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The first psilocybin facilitator license has been issued

Oregon has become the first US state to legalize the therapeutic use of psilocybin, the hallucinogenic component of magic mushrooms. Psilocybin has been shown it to be effective in treating post-traumatic stress disorder, depression, and end-of-life anxiety. In 2020, the state’s Health Authority licensed three facilitators, including 41-year-old artist Jeanette Small. Small, a first-generation immigrant from Eastern Europe, had been exposed to psilocybin in her teenage years, and believes that her trauma-filled life story gave her empathy for those wanting to use psilocybin to deal with their own trauma. “There was nothing quite like psilocybin to help me access that place in healing,” she said.

Oregon’s legalization of psilocybin has been transformative in changing perceptions about its therapeutic use. Dave Naftalin, and Alex Polvi  are the other two facilitators licensed by the Oregon Health Authority, and like Small, they also see the therapy as a new method for treating people. Although psilocybin-related services, which include manufacturing, laboratory testing, service centers, and facilitation, are permitted in Bend, central Oregon, without additional restrictions, surrounding counties opted out of providing any psilocybin-related services during the 2022 general election.

Small’s background in clinical psychology and social services informed her preference for facilitating psilocybin therapy for vulnerable populations like gang-affiliated individuals, veterans, people with PTSD, or people perceived as violent or scary. “Those tend to be my type of client,” she said. “We tend to understand each other. I tend to not be as scared of them, and I tend to understand what the driving pain is underneath all of that behavior.” Small believes that the therapeutic relationship a facilitator provides is paramount in improving a person’s well-being, and while a diagnosis is not required to participate in psilocybin therapy, recreational use is not allowed under Oregon law.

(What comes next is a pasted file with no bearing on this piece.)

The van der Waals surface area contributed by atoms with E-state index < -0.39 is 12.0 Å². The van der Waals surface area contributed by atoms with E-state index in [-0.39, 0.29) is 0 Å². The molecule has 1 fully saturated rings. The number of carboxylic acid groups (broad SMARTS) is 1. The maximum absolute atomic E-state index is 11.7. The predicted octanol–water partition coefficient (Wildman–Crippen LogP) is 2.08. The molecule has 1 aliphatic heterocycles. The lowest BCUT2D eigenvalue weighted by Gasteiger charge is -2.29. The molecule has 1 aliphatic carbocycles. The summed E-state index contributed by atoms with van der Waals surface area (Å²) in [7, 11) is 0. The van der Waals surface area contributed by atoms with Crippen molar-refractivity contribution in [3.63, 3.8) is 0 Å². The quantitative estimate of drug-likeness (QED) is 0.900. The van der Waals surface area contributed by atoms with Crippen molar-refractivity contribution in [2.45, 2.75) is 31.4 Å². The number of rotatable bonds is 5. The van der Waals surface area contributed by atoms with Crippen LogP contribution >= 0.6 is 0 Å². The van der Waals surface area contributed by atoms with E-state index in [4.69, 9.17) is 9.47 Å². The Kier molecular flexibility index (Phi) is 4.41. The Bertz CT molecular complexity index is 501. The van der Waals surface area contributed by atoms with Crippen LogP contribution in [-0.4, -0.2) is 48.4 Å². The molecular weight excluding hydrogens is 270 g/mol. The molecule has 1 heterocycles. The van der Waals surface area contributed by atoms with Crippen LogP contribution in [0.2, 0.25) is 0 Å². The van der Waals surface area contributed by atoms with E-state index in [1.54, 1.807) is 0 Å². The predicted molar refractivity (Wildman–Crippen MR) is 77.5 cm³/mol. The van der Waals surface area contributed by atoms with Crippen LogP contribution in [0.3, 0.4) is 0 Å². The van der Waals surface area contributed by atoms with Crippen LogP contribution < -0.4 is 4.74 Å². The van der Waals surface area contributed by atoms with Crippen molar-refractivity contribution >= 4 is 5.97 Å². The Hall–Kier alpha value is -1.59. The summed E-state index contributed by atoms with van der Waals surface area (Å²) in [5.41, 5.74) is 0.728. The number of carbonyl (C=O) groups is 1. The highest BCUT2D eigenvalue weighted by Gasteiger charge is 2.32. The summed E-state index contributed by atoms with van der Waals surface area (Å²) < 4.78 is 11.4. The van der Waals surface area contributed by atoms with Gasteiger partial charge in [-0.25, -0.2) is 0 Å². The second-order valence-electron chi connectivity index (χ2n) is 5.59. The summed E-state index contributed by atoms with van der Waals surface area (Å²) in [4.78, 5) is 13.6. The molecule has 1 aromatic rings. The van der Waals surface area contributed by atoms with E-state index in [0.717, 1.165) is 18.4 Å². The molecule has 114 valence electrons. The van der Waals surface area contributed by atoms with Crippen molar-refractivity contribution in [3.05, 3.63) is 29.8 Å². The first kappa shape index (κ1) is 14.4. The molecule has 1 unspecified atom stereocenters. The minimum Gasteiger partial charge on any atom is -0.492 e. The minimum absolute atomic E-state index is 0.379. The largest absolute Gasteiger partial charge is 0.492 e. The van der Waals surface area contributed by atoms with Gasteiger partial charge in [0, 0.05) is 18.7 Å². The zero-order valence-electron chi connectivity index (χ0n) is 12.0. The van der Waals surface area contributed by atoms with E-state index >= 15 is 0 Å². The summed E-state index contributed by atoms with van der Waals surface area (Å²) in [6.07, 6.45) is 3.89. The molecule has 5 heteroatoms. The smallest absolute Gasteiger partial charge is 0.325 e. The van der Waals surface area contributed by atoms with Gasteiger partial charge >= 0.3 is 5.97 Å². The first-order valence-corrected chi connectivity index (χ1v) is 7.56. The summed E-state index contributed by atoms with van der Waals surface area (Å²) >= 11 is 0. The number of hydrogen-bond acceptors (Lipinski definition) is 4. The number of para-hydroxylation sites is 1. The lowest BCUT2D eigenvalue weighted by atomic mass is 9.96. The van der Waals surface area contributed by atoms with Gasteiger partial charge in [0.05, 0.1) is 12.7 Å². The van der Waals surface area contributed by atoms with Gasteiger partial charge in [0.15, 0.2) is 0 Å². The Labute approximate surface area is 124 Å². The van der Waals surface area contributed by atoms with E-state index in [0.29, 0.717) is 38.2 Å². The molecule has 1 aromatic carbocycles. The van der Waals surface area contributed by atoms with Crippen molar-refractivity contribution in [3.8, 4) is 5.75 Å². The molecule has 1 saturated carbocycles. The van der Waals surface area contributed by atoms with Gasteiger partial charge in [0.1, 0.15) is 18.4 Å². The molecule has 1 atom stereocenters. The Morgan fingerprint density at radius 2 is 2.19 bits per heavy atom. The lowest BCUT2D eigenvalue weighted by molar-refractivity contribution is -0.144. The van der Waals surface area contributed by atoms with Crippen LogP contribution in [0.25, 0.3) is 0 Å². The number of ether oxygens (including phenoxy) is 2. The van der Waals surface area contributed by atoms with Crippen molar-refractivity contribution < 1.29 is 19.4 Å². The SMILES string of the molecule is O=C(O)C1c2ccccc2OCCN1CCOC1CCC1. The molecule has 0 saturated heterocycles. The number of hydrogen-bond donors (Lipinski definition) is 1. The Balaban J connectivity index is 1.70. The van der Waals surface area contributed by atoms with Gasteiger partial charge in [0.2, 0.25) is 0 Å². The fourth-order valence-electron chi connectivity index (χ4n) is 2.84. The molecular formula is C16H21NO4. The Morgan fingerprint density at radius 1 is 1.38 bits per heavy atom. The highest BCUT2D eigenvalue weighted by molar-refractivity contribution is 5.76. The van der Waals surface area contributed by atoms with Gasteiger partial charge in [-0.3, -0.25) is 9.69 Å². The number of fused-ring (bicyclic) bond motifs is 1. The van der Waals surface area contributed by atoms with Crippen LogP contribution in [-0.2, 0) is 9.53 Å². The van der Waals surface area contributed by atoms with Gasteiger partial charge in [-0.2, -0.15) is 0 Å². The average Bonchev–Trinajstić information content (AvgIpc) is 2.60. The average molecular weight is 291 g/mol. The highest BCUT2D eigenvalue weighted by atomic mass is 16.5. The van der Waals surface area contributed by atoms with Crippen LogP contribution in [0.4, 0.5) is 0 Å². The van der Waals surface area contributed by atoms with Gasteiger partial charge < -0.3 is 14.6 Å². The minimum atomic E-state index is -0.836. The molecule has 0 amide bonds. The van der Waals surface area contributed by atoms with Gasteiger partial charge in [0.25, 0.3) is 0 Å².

Small and Naftalin and the founder of Tripz, Willy T trained at the Changa Institute, a psilocybin facilitation training institution, and were part of the institute’s first graduating class. Naftalin, who sold his Tumalo-area alpaca and hemp farm to devote his time fully to his psilocybin endeavour, plans to open a service centre in Bend within the next 90 days. Naftalin is excited to interact with baby boomers, who he says have been accustomed to counterculture era information on psilocybin. “It’s really cool that a generation of people are looking at this a lot differently and having an open mind and are excited to experience it,” he said.

Psilocybin has been used as medicine for thousands of years, particularly by Indigenous communities, Naftalin said. Now that evidence produced by credible institutions for the effectiveness of psilocybin therapy exists, Oregon is at the forefront, he said.

Polvi, who is currently a full-time flight instructor, trained at the Tigard-based Clinical Cognitive, where he completed three months of coursework and a mock facilitation session. Like Naftalin and Small, he sees psilocybin as a way of helping people. Polvi said that, because of his knowledge of the local land use system and facilitation training process, he also sees the therapy as an opportunity to help people interested in pursuing a service centre or facilitation license.

Small is optimistic about the potential of psilocybin therapy, “For me, psilocybin has really helped me in feeling connected with my environment, connected with the world."

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